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As the report is exclusively related with the export trend of Bangladesh, so it will be ideal

to know something about the definition of export. Export is one of the most preferable

and conventional way to perform international business. In simplest word, export is

traditional buying and selling across the border of the country. In economics, an export is

any good or commodity, transported from one country to another country in a legitimate

fashion, typically for use in trade. Export is an important part of international trade. Its

counterpart is import. Export involve anything from transferring physical goods to

intangible services with a view to earning profit, sometimes it results from arbitrary

practice. According to the Encyclopedia of Britannica, export is To send or transport

goods abroad out of a customs territory; to sever them from the mass of things belonging

to one country with the intention of uniting them to the mass of things belonging to a

foreign country.

Brief idea about the Export of Bangladesh

Like many other third-world developing countries, Bangladesh relies quite heavily on

exports to provide for the needs of its densely populated nation. Today the economy of

Bangladesh has largely depends on the export position of the country. Before the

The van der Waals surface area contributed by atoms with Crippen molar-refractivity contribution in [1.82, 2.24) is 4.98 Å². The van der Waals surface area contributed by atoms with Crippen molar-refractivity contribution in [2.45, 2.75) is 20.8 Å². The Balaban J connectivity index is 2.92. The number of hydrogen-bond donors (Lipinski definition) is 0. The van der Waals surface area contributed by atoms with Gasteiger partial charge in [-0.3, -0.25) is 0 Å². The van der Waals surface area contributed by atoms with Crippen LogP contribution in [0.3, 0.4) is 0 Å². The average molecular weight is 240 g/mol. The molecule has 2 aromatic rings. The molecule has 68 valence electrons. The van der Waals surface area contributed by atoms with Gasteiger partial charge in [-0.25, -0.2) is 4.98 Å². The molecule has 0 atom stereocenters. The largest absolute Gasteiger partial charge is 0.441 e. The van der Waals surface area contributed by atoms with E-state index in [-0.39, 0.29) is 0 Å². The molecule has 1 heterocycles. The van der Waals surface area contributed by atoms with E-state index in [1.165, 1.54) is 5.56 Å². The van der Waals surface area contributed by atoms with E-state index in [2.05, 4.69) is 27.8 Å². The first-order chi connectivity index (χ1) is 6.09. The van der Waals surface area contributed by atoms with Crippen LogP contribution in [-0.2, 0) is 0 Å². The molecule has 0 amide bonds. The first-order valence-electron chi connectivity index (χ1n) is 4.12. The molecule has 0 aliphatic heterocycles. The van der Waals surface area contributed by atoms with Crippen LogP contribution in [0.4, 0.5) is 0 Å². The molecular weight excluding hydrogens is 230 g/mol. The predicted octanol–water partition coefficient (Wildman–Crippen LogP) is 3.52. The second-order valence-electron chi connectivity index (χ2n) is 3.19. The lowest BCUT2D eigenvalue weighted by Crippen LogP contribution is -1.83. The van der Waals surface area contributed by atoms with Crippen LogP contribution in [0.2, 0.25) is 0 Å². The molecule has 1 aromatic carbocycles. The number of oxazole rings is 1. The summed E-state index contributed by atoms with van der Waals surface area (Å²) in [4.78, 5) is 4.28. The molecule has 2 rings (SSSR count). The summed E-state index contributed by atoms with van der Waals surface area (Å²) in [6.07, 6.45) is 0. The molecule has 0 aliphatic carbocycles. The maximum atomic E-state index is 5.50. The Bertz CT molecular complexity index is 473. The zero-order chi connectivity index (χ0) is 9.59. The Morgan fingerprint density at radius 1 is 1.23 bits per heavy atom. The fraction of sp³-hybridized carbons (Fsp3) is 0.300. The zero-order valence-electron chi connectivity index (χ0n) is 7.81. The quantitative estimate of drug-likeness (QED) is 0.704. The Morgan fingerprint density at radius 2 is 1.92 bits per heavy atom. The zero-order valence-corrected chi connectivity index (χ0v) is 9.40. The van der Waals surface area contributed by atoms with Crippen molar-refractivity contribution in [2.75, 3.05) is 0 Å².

independence and after the independence the main source of budget fund came from the

export revenue and till now it is the major indicator of countries growth and economic

stability for its principle role in exchange rate determination and GDP. In over three

decades, Bangladesh has witnessed substantial growth in its export of goods and services.

The volume of export, the no of exporting countries and as well as the range of exporting

goods have widen substantially. Bangladesh has experienced not only a substantial

increase in the volume of exports but also important changes in the composition of those

exports; moving away from traditional items such as jute and jute products and towards

new manufactured products such as ready-made garments. Though the export of

Bangladesh is growing faster then many countries in South Asia. Its import over-lead the

effect of the export, so the trade deficit occurs, if we see the recent balance of payment of

Bangladesh it will be clear,

Table 1

Balance of Payments- current account [Annual Data]

 

2009-10

2010-11

% Changes 3 over 2

Items

July-June

July-June

1

2

3

4

Trade balance

-5155

-7328

 

Export f.o.b.(including EPZ)

16233

23008

41.74

Of which : Readymade garments

12497

17914

43.35

Import f.o.b (including EPZ)

-21388

-30336

41.84

Services

-1233

-2398

 

Receipts

2478

2570

3.71

Payments

-3711

-4968

33.87

Income

-1484

-1354

 

Receipts

52

119

 

Payments

-1536

-1473

 

Of which : Official interest payments

-215

-220

 

Current transfers

11596

12075

 

Official transfers

127

127

 

Private transfers

11469

11948

4.18

Of which : Workers' remittances

10987

11650

6.03

Source: Data collected from Bangladesh Bank website.

Notes – It is clearly reflected that exports receives are less than the import payments, so there is trade deficit occur, it is also important to notice that the percentage [%] increase in import is greater than the [%] increase in export.

Export Growth of Bang ladesh

1980 1981 1400000 1982 1983 1200000 1984 1000000 2008-09 1985 800000 1986 600000 1993 1987
1980